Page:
Tracings deal with many different potential pathways and this is especially important with ASF virus, as it can survive in the environment for several days. As a result, we would want to trace vehicles, equipment, manure, carcasses and people; as well as, and most importantly, any live pigs that had left the IP during the spread tracing window. In the case of source tracings, we would also be looking at movements of similar items (pigs, vehicles, equipment, visitors) onto the premises during the potential source tracing window. In addition, this would include a check for any feeding or access to infected meat products, as well as usual sources of feed and bedding, and an assessment of wildlife in the area. A final route to consider would be semen for artificial insemination purposes, as this too can contain ASF virus.

How can producers help?

There are a number of ways in which pig producers can assist APHA vets with their investigations and these are listed below –

By keeping accurate and up-to-date records of:

  1. Movements of live animals on and off the premises (legal requirement).
  2. Movements within the premises or pyramid.
  3. Movements of carcasses.
  4. Where and when manure or slurry has been spread.
  5. Movements of lorries – feed/bedding/livestock/deadstock.
  6. All visitors and their vehicles – delivery drivers/vets/fieldsmen/electricians/pest controllers etc.
  7. Records of feed and bedding suppliers.
  8. An updated staff list with contact details.
  9. Details of porcine semen deliveries or despatches.

It is also helpful if pig farmers can take a look at their own farm premises with regard to biosecurity and consider the following questions:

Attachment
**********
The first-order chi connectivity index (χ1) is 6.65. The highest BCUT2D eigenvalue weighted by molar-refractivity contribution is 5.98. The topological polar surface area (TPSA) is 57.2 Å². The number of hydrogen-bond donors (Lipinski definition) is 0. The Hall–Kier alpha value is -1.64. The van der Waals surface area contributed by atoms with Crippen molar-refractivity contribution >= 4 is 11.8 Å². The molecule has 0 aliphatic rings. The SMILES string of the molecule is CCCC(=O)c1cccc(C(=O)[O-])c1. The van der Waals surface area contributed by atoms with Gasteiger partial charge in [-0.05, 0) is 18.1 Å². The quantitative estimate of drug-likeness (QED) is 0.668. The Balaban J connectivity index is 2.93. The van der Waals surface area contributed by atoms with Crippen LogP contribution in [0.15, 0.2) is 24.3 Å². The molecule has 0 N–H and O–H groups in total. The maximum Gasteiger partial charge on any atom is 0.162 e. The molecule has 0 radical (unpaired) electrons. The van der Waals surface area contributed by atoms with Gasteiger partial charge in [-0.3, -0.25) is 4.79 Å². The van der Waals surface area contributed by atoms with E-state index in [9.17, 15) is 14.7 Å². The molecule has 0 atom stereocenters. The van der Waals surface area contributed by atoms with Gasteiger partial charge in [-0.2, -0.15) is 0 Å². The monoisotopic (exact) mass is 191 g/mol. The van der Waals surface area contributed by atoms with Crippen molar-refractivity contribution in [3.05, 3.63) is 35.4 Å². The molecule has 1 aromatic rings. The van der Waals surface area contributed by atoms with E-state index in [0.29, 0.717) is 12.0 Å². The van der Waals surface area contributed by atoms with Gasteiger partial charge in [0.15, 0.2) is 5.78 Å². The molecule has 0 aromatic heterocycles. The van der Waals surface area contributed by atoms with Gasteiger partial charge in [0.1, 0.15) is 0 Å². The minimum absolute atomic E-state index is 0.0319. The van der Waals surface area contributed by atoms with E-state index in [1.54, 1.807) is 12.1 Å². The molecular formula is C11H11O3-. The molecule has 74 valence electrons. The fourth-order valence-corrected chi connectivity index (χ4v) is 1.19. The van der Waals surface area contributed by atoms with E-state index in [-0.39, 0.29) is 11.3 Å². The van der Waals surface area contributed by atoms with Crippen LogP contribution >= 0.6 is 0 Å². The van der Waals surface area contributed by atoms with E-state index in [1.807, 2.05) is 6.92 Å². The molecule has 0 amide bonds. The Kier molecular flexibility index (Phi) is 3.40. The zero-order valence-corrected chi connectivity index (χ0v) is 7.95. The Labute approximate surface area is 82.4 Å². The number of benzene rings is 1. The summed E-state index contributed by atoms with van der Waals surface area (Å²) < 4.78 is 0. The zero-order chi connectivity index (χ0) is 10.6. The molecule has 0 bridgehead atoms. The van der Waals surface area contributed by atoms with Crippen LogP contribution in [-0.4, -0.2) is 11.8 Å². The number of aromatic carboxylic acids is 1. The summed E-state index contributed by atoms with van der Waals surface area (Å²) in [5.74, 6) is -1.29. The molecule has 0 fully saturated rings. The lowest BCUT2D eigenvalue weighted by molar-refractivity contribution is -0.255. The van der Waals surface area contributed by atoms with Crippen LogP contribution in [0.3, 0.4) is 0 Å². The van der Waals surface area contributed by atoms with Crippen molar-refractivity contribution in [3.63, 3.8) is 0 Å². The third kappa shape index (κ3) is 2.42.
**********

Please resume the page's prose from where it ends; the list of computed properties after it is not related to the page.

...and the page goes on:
• Do people and vehicles clean and disinfect both on and off?
  • Can wildlife access buildings? E.g. rodents / birds and larger mammals.
  • Can wildlife access grazing in outdoor units? E.g. rodents / birds / larger mammals.
  • Are there specific risk factors in the local area? E.g. municipal dumps / footpaths / picnic sites / laybys / Eastern European workers or visitors / local populations of feral wild boar.
  • Do staff have contact with pigs on other premises? Or keep pigs of their own?
  • Do deadstock collection vehicles enter the farm, or collect from the boundary?
  • Are incoming pigs quarantined before mixing with resident stock?
  • Are pigs or semen imported?

Although many of these factors cannot be altered, the knowledge of their existence could help APHA staff in their investigations and will also alert pig producers to the fact that they face a greater risk of acquiring disease. This, in turn, may lead them to change their business model, if appropriate, to address these concerns.

The current 21-day standstill for pig movements should help curtail the rapid spread of disease between premises, however, it does not apply within registered pig pyramids. Therefore, it is important that producers recognise disease signs early and report their suspicions to APHA rapidly. The prompt reporting of movements through the eAML2 electronic system (in England and Wales) and ScotEID (in Scotland) is another key disease control feature that should facilitate the tracings process.

A campaign to highlight the dangers of swill feeding has recently been launched. It is important to remind the public that any feeding of meat products, including the feeding of swill, kitchen scraps and catering waste to any pigs, including pet pigs, wild boar or feral pigs, is illegal.

Although the example given here involves ASF, pigs are susceptible to other exotic notifiable infectious diseases. Many of the biosecurity factors and useful records listed above would be invaluable in the control of these diseases too.

In conclusion, it is important for everyone to work together when combating notifiable disease incursions into the national pig herd in order to preserve our current high level of pig health and welfare and our international trading status. I hope this article has helped you to identify how and where your involvement can make a difference.

Jo Wheeler, Veterinary Advisor at APHA
Jo works as South West Field Epidemiology Veterinary Advisor for APHA and is a member of a national team which gives epidemiology advice when there is an outbreak of any notifiable disease.

Emily Houghton

Editor, The Pig Site

Emily Houghton is a Zoology graduate from Cardiff University and was the editor of The Pig Site from October 2017 to May 2020. Emily has worked in livestock husbandry, and has written, conducted and assisted with research projects regarding the synthesis of welfare and productivity of free-range food species.